State Struggles To Eradicate Abandoned, Diseased Orange Groves

May 13, 2016

The cost of fighting a disease that’s ravaging Florida’s citrus industry is triggering growers to abandon their groves. Citrus greening causes orange trees to decline and die within a few years. And there’s no cure right now.  These “grove graveyards” become breeding grounds for the disease.

James Paul is a third generation Florida farmer. He drove his pickup recently through some of the 2,000 acres of orange groves he owns in Hendry County, east of Fort Myers. On either side of the dirt road, were rows upon rows of leafy, green trees—oranges hanging from their limbs.

Hendry County orange grower James Paul inspects his failing trees.
Credit Jessica Meszaros / WGCU News

But Paul said about 25 percent of his groves cannot grow fruit anymore because they’re infected with citrus greening. He pulled up to a cluster of shorter, thinner trees with no oranges. He said these trees were weaker than the ones he drove through. 

"You can see the trees don’t have the dense foliage the other ones do," said Paul. "Look at this tree right here. I mean, you can see completely through the tree. There's hardly any fruit."

Paul spent the last four years trying to salvage this orange grove from the disease. He used different soil experiments and sprays. But he said he’s spent too much money on this grove and is gradually putting less cash into rehabilitation.

Orange grower James Paul plans to repurpose his failing groves. He may eventually grow fresh fruit or raise cattle here.
Credit Jessica Meszaros / WGCU News

"Some of this stuff is not worth it. It doesn't matter how much I spend on this grove. It only gets to a certain point it doesn’t get any better," he said.

This is what growers across the state are dealing with—either sink more money into fighting the disease, repurpose their land, or just walk away.

The Florida Department of Agriculture said growers have abandoned about 130,000 acres of groves. Callie Walker with the department said the ghost groves are dangerous. That’s because citrus greening is spread by insects called psyllids, and they thrive in these uncontrolled areas.

The tiny insect on the orange tree leaf is a psyllid. It carries the citrus greening bacteria in its gut and spreads it onto other trees when feeding on them.
Credit Jessica Meszaros / WGCU News

"Not only does it hold a source of inoculum where the tree actually got the disease itself and it's breeding a new progeny to go out and feed on other citrus trees, but groves like this can also harbor other diseases," said Walker.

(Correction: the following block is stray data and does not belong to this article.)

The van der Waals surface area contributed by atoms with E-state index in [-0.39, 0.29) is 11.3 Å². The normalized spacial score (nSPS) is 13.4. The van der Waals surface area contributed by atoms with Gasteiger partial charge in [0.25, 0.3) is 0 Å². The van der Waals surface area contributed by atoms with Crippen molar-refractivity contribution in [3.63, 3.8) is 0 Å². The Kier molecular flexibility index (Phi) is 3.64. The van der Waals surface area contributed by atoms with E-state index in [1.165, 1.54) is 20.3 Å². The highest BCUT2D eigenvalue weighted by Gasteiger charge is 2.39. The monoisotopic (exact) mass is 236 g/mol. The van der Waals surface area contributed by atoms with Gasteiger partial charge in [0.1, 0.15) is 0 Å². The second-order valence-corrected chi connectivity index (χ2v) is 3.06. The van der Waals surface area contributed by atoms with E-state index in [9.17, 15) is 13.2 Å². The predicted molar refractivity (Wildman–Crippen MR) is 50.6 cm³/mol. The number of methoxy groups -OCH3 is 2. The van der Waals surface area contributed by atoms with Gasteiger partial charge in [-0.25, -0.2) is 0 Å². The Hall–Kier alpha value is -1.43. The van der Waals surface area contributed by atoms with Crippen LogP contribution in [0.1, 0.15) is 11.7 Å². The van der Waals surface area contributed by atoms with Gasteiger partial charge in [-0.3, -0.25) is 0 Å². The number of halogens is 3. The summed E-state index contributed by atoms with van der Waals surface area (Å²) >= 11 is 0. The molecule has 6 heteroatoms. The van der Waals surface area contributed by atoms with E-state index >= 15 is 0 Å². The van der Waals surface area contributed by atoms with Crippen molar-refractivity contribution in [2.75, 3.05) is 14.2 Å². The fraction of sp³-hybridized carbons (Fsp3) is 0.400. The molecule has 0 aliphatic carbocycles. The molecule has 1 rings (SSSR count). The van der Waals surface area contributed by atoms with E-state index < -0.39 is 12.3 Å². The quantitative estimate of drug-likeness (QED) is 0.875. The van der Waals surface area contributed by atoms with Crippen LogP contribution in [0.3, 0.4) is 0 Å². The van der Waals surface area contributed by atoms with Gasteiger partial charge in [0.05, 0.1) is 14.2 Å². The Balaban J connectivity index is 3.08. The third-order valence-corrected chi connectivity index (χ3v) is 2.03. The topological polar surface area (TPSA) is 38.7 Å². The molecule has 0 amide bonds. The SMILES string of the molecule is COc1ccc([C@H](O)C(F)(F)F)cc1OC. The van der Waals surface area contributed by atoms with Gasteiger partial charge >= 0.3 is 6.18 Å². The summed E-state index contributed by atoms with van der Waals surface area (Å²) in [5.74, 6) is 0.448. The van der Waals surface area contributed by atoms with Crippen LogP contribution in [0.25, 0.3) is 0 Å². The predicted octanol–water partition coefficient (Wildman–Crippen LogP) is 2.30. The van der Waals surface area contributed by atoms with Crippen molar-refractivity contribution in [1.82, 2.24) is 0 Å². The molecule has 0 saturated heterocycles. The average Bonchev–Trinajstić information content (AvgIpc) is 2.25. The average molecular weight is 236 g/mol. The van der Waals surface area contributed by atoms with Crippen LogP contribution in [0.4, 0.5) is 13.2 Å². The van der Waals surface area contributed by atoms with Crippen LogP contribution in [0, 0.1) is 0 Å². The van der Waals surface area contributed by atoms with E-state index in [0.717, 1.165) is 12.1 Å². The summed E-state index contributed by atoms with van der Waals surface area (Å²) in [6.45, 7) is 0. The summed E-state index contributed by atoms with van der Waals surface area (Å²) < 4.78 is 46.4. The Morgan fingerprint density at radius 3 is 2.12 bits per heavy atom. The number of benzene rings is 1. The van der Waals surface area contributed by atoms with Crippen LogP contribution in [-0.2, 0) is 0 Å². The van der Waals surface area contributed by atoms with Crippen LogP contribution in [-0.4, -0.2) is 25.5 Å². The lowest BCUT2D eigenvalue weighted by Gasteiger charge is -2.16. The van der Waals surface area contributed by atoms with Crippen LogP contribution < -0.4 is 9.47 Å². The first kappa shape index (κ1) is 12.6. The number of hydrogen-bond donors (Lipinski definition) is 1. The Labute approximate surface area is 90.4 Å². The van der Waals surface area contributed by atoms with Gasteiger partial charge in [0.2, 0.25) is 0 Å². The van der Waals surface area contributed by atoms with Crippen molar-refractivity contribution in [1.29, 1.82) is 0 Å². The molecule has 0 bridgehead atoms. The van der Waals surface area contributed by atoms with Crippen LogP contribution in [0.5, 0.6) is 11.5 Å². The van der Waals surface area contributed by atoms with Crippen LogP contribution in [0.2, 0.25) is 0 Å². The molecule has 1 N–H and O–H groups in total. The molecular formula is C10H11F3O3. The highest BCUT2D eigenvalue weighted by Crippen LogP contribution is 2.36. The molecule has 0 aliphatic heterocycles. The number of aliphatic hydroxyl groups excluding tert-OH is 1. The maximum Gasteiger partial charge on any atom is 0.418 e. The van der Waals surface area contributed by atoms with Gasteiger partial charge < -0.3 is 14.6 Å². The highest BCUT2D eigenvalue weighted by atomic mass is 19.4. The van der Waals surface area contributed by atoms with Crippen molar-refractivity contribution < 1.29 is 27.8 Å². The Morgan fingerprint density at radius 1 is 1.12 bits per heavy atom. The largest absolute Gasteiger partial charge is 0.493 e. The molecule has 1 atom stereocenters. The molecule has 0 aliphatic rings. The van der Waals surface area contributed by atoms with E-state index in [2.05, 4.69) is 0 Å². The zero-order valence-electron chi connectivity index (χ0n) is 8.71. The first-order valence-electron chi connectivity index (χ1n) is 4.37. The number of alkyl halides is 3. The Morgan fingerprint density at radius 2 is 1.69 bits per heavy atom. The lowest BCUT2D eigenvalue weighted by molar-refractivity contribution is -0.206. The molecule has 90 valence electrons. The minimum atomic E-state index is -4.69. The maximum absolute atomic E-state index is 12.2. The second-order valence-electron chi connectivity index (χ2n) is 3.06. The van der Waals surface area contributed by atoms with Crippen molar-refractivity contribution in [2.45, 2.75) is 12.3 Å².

She took me through an orange grove in Hendry County that a farmer abandoned last year. The property had not been mowed in months so the grass was really tall. Cabbage palms and other out-of-place plants were growing between rows of mostly dry orange trees. 

Callie Walker with the department of ag said seeing these abandoned groves is "heartbreaking."
Credit Jessica Meszaros / WGCU News

"It's hard to see it," said Walker. "You never get used to it because you know that somebody's livelihood is gone. You are seeing the loss of an iconic industry in the state of Florida, and it's heartbreaking."

But soon that land will look a lot different because the department of ag is going to shred these trees, turning them into wood chips. That will effectively rid the property of citrus greening. This is part of a federally funded program to remove abandoned groves when failing growers cannot afford to do it themselves.

The department of agriculture helped a Hendry County orange grower transform his dead grove into a cattle farm. The department wants all growers to repurpose their failing lands instead of abandoning them.
Credit Jessica Meszaros / WGCU News

Last year, the department got a million dollars from the federal government, but that only removed 2 percent of the abandoned groves statewide. This year, it received about a million dollars again. Though Callie Walker is concerned this is it for funding because now they need to prove to the feds that the program is working. 

"It's hard because there's such a need for abandoned grove removal because it is such a threat to the industry. But at the same time, I understand the federal side that funding dollars are limited," said Callie Walker.

The department of ag encourages growers to find new uses for their land, like citrus grower James Paul. He plans to grow blueberries, or peaches on his own dime. He may even raise cattle. But he’s still fighting to stay in the citrus industry.

"It's just an internal challenge that I have within myself to see ‘is it doable?’ If I curate the healthiest soil that I can have and the healthiest root system I can have on the tree?" said Paul. "It's a personal challenge. I just have to see."

He said it's "a little depressing" to see his groves slowly die, but the majority of his orange groves are doing well. 

"Those are the ones I make sure I ride [by] at the end of the day before I go home, so I can actually sleep at night," said Paul. 

He said he’s going to continue educating himself about the citrus greening disease so he can combat it. Paul said he’ll try different nutritional plans and continue testing grove samples.

He can afford to do this. But for some, this is just not an option anymore. They’re done. 

The misshapen fruit is another effect of the disease. Callie Walker said usually if you cut into citrus that is affected, it will have what they call aborted seeds.
Credit Jessica Meszaros / WGCU News